Organic cotton is one of the most natural fabrics out there. It’s grown without pesticides and synthetic fertilizers and processed with no chemicals. But it’s a tricky fabric to label as sustainable because it takes SO MUCH WATER to produce.
If you do wish to buy cotton and support sustainable fabrics, there are a few things to look for:
– Closed-loop water systems that reduce water usage and wastage
– Organic cotton, grown without pesticides which helps protect the cotton itself, as well as nearby flora and fauna, and cotton workers
– Better Cotton Initiative mark, which promotes more sustainable farming but is quite loose in its work
– Fairtrade mark, which guarantees ethical treatment of cotton farmers
The main things to consider when buying sustainable denim are:
– Go for jeans made using closed-loop water systems (saves 1000s of gallons of water)
– Go for jeans that promote circularity, such as using a percentage of recycled fibres, or ones that can be mended or sent back for recycling
– Avoid stonewash (is often created using toxic chemicals)
– Avoid rips and tears (can deteriorate more quickly than regular denim)
– Have only one or two pairs of jeans, and wear the hell out of them
4. Peace Silk
Sustainable fabrics are still being innovated! Peace silk is one such fabric. Silk (sometimes called vegan silk, Ahimsa silk, eri silk) is made by silkworms when they make their cocoons, which are then collected by hand, boiled, and spun into threads.
On top of this is the change in softness: there’s no denying that silk is such a beautiful, glossy material, while peace silk is a slightly more coarse affair.
5. Organic Hemp
Hemp is one of the most eco-friendly natural fabrics to look for in sustainable fashion. It’s high-yielding, its growth is healthy for the soil, and it requires much less water than cotton. Also, it’s considered a carbon negative raw material. It actually absorbs CO2 from the atmosphere.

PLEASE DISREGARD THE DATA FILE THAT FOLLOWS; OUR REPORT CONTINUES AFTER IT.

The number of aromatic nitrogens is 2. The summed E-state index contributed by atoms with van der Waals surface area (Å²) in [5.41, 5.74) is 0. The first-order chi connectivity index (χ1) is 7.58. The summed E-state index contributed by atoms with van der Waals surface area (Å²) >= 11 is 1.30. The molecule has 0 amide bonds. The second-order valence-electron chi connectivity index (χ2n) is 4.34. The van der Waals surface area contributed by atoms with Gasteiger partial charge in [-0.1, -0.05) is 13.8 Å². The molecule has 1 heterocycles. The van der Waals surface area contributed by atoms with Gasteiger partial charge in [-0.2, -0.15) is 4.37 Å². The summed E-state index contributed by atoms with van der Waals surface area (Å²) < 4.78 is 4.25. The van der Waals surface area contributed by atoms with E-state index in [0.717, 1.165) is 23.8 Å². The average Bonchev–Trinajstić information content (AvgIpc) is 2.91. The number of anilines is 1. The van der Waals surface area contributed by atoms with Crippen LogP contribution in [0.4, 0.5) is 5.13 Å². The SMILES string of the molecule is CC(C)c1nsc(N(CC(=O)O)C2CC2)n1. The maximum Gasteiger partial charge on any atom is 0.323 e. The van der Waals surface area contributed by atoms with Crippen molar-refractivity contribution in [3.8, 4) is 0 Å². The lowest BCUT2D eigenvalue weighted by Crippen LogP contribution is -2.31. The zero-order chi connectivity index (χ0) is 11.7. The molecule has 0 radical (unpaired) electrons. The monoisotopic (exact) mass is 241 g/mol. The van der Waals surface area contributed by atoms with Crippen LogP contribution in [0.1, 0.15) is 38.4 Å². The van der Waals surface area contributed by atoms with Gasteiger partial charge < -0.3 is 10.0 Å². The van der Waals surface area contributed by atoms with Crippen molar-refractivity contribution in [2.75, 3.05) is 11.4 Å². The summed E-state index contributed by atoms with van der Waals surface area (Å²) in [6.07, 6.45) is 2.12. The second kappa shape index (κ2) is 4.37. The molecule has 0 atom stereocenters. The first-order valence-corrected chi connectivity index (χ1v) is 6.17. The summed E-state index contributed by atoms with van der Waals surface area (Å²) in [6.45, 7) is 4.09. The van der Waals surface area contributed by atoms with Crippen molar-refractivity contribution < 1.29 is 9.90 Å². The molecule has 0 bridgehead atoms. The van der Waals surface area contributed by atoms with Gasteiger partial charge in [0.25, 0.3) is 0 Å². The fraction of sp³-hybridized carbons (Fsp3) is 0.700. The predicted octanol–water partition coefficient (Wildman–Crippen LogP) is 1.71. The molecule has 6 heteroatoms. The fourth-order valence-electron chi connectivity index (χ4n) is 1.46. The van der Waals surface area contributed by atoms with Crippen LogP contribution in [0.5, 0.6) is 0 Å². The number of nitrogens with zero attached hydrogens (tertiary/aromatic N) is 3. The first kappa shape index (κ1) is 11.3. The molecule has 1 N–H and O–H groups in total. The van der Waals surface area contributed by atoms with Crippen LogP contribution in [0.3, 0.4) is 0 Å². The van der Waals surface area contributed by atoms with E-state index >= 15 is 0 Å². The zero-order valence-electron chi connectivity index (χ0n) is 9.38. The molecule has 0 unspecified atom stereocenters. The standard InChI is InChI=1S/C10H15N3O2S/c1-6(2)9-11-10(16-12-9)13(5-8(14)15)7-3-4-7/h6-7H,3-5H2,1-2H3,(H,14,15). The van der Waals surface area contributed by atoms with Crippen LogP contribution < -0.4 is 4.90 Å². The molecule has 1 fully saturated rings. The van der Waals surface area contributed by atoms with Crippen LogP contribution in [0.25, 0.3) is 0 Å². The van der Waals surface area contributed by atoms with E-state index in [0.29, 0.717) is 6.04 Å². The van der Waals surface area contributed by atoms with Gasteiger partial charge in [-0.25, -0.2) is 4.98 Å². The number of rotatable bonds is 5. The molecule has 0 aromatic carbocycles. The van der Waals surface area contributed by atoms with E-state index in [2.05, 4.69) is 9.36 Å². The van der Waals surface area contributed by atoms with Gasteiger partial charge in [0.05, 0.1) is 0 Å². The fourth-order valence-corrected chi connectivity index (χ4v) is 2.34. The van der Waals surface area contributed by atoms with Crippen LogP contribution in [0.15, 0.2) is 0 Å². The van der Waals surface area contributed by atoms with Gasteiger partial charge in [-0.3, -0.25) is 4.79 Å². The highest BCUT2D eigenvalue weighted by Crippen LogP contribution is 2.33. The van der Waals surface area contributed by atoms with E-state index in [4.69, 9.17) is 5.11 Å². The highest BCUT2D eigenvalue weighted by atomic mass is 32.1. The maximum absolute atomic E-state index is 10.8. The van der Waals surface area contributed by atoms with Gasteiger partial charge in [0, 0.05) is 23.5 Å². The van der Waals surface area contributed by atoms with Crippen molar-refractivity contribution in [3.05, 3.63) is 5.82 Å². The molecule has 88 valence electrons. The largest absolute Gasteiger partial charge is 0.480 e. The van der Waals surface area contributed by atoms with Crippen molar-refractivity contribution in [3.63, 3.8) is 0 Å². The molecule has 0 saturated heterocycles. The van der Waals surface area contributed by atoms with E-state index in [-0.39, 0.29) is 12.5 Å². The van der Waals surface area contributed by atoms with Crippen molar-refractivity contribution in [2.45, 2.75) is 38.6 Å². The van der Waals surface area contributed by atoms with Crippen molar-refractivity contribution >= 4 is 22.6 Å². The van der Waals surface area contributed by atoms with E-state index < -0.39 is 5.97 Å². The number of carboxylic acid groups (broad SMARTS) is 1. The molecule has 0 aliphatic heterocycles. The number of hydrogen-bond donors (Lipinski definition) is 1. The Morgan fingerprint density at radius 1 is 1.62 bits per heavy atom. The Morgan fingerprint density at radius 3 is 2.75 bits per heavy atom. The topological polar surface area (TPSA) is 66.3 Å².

Because it has so many benefits and is harder to grow, hemp tends to be slightly more expensive than other sustainable organic fabrics, though we can expect to see more of it in the future.
6. Organic Bamboo (Bamboo Linen)
When bamboo is harvested, it can be done without killing the plant itself. That means that bamboo can renew suuuuper quickly (it’s one of the fastest growing plants on the planet). Like hemp, bamboo consumes more CO2 than some trees. It doesn’t require a lot of inputs and can survive on rainfall alone.
Organic bamboo can be turned into one of the one of the most sustainable fabrics — but that doesn’t mean it always is. Depending on how it’s processed, it could involve chemically intensive processes — and all the harmful impacts that come with it. Mechanically processed bamboo is a better-for-Earth way to wear bamboo.
Cupro is a circular fibre, meaning it has been made from recycled garments. It is a rayon fibre made from cellulose (usually cotton) that is dissolved in a cuprammonium solution. Now, the last part of that process is the troubling part – cuprammonium requires copper, ammonia, and caustic soda, which can be harmful to workers and toxic when they’re not disposed of properly.
However, when made responsibly, cupro is a great alternative to silk. It’s fine, sheer, and can feel soft to the touch. It’s a step in the right direction when it comes to recycling, but it would be great to see the chemical process changed in the future.
Modal is another semi-synthetic fabric that’s known for its top-notch comfort and breathability. Just as lyocell is made of the pulp of eucalyptus, modal is made from beech trees.
While it uses similar production processes of unsustainable viscose rayon fabric, it does so with far less waste and chemicals involved using the same closed-loop production process of recycling water and solvents that’s also used for lyocell.